(Submitted February 25, 1998)
If the moon goes around the earth from left to right, and the earth rotates
from left to right around the Sun, does the the Sun go around in the galaxy
from left to right, too? Is this a pattern? Is our galaxy going around
Oh and by the way I'm in 6th grade and my whole science class
(we rotate for science) has been debating about for a week.
What an excellent question! The direction of rotation is very
important in astronomy because it gives us some clue about the how
things were formed in the first place. One thing to remember is that
things can rotate in any direction. Think about throwing a ball with
topspin, backspin, and sidespin. A good tennis player can hit a ball
that is spinning in any direction (up, down, left, right,
kind-of-up-and-right, etc ...). (Show this to your class with a real ball.)
We often think of rotation using the "right hand rule". Take your
right hand so your thumb on the axis of rotation and your figures point
in the direction of the rotation.
Example: A counter-clockwise spinning top will rotate "up" according
to the "right hand rule". A clockwise spinning top rotates down.
Exercise: Find a Globe and have everybody in your class put their
hands in the right way for each of the different rotation compared to
So lets go over it:
1. The Earth rotates on its axis from West to East
with its axis in the North/South direction (by definition of North
and South). So it is rotating "due North" because of the right
2. The Earth revolves around the Sun about 23 degrees from "due north".
(This is why we have seasons!)
3. The Moon revolves around the Earth about 5 degrees from the direction
the Earth revolves around the Sun. The Moon's rotation is about 1.5
degrees from the direction the Earth revolves around the Sun.
4. All the planets revolve in the same general direction, with Pluto's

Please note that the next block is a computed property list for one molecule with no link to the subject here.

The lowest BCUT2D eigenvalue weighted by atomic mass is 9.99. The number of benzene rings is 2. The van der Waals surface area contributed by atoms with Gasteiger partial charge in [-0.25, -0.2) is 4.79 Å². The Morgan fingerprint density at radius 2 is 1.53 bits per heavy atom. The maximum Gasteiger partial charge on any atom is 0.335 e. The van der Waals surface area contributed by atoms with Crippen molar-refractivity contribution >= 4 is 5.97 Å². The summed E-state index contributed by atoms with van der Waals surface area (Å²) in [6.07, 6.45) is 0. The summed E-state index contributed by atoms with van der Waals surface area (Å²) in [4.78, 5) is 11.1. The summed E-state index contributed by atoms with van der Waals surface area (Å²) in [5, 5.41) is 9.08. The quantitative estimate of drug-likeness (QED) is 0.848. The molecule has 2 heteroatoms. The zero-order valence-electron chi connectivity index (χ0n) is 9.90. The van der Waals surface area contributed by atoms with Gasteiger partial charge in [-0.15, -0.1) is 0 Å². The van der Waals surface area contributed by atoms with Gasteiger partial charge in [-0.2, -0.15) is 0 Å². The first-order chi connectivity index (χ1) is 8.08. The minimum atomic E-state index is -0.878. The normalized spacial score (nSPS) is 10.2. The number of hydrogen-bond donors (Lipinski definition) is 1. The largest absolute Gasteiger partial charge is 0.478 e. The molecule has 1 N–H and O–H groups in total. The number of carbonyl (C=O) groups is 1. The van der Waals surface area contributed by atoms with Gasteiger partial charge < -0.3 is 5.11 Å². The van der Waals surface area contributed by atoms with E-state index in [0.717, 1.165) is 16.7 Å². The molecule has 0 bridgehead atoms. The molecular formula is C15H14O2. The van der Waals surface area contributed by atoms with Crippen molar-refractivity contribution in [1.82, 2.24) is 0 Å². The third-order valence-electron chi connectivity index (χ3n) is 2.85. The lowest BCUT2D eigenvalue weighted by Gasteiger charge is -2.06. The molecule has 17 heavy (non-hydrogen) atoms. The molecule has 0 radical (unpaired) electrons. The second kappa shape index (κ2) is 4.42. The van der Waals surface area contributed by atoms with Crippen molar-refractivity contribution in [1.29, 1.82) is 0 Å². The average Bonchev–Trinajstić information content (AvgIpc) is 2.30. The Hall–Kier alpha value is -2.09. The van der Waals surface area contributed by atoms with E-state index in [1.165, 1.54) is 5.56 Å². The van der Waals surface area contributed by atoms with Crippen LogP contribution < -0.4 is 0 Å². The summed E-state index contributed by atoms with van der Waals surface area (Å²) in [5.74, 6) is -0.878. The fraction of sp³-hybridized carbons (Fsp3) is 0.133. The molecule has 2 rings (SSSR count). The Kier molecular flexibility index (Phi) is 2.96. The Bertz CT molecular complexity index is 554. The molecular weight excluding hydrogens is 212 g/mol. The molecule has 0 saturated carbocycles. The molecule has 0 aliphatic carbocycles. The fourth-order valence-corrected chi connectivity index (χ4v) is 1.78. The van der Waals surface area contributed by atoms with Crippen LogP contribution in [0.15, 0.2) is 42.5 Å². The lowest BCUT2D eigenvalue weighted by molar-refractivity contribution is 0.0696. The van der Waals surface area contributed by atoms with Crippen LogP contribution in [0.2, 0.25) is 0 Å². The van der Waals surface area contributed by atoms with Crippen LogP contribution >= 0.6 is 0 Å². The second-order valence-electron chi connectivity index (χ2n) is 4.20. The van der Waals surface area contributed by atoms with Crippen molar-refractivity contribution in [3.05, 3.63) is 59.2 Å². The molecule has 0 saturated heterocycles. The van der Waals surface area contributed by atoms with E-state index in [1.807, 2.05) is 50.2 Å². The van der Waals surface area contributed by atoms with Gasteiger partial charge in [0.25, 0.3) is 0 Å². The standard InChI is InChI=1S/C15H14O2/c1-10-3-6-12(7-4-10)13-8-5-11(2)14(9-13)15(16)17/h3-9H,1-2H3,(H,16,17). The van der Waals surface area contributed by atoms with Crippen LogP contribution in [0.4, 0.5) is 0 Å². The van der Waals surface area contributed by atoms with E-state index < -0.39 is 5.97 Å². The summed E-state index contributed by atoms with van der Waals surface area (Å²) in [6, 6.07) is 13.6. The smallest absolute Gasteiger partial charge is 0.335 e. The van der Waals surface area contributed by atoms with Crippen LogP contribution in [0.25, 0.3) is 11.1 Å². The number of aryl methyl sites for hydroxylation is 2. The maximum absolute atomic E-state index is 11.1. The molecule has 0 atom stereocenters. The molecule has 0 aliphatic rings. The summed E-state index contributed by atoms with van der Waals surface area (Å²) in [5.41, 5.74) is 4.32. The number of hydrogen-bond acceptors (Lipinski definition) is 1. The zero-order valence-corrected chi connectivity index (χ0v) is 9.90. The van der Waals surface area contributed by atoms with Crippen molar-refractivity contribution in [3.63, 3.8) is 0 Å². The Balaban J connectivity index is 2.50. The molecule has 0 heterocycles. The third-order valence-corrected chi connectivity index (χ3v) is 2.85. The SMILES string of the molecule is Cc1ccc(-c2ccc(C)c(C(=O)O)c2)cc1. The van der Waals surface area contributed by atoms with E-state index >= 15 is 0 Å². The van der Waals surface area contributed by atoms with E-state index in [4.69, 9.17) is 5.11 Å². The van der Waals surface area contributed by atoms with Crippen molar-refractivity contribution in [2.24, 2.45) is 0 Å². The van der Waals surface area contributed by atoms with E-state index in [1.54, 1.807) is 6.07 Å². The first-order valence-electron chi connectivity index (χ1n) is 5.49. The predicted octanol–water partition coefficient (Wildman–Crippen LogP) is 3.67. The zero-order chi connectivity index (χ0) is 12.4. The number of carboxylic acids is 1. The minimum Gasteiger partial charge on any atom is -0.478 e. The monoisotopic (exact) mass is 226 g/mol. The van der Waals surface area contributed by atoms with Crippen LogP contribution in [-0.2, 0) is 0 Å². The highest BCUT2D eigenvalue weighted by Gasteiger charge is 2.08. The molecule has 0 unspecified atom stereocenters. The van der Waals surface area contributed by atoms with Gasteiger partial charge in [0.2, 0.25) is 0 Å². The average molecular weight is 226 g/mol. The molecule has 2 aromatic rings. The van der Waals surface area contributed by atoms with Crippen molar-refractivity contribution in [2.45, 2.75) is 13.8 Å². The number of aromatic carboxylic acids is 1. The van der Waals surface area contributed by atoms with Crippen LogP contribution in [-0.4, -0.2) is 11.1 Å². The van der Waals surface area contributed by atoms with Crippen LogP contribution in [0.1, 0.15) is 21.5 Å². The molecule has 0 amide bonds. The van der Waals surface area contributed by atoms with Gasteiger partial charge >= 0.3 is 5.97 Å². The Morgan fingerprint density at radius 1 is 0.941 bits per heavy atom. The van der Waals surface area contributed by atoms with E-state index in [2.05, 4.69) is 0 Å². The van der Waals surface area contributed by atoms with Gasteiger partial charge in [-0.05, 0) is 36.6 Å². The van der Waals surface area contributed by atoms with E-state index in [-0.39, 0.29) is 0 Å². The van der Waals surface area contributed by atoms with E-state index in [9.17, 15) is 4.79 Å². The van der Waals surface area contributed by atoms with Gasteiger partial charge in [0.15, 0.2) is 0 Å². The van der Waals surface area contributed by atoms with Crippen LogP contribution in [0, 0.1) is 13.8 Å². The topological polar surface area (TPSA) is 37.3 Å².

orbit being the most inclined (17 degrees). Their axes of rotation are
more diverse, Uranus and Pluto rotate 'on their sides' and Venus's axis
points towards the South.
5. Our Galaxy, on the other hand, is completely different. The Sun revolves
around the galaxy in a totally different direction. Using that
"right hand rule" you need to point your thumb toward the "South
Galactic Pole." This is located above the southern hemisphere,
at 27 degrees south latitude. So the rotation axis of the
Galaxy is tilted by 117 degrees from the rotation axis of the
You can see this at night, by noting that the Milky Way (the
disk of the galaxy) is always across the sky in some funny direction.
Never due East-West.
6. Our Galaxy, the Milky Way, is also moving in some funny direction
(completely unrelated to any of the other directions) as it orbits
the other galaxies nearby.
I hope this helps. And please, take out the globe and have each person in
your class point his/her thumb in the right direction for each example (1-5)
Also, you can take out a protractor and make a drawing of each of the
3 main axes. Remember, from the Earth's axis: 23 degrees and 117 degrees.
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